On July 25, Amazon released its first smartphone, and it didn’t take long for the internal components of the device to get leaked. While the fiscal success of the new smartphone is to be determined, a recent teardown and analysis of Amazon’s Fire phone attests to its high-end industrial design.
The mobility and Internet of Things explosion has led to a severe wireless spectrum shortage, driving researchers to seek new ways to alleviate the bandwidth crunch. Wireless researchers now anticipate 5G to arrive at the end of the decade, providing a 1000x increase in network capacity. In this article, Moor Insights & Strategy provides information on major areas of 5G research, describes current challenges in wireless design, and introduces new design tools from NI geared for helping RF design engineers.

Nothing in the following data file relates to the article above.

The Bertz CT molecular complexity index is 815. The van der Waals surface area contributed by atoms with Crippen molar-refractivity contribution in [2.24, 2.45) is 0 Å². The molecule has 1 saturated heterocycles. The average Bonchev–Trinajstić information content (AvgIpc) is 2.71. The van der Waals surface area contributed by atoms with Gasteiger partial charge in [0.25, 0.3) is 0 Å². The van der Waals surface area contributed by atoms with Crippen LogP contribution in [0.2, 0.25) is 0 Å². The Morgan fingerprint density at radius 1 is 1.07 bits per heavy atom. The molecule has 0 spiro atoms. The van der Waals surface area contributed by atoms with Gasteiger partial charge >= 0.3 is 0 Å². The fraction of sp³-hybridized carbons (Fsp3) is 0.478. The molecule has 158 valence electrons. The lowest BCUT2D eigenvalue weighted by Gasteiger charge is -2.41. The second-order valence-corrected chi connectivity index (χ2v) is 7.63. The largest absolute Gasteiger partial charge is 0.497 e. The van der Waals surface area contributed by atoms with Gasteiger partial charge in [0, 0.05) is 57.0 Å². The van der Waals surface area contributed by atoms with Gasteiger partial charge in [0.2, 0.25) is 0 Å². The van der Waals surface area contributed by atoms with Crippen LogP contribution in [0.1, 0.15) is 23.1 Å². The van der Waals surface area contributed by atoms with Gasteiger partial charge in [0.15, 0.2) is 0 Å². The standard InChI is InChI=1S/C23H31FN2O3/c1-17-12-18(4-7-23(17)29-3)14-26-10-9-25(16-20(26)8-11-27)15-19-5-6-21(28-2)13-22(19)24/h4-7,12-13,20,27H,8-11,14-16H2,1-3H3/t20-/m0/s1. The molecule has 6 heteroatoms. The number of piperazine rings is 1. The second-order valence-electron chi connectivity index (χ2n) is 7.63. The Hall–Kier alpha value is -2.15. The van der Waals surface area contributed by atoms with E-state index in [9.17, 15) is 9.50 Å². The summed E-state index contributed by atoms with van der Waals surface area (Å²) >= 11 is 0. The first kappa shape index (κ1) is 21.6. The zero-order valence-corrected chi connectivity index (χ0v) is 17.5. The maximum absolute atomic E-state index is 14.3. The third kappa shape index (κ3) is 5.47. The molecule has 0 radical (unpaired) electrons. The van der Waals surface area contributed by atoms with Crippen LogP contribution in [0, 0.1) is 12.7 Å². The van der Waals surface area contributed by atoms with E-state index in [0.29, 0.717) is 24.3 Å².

For the next generation of radar systems currently in development, the most critical requirement is the ability to successfully counter saturation attacks. Such attacks may include numerous aircraft and missiles converging from multiple directions at the same time. To meet this challenge, very high data rates are required to track a large number of simultaneous targets. Unfortunately, the level of data quality required is not achievable with the traditional rotating or fixed radar systems in use today.
Additive (or residual) phase noise comes from the self-phase noise of a component as a signal passes through it. It's important to be able to measure this type of residual noise contribution of each single component part of a system design. This application note explains how you can use Berkeley Nucleonics' 7000 series of signal source analyzers to measure this residual noise.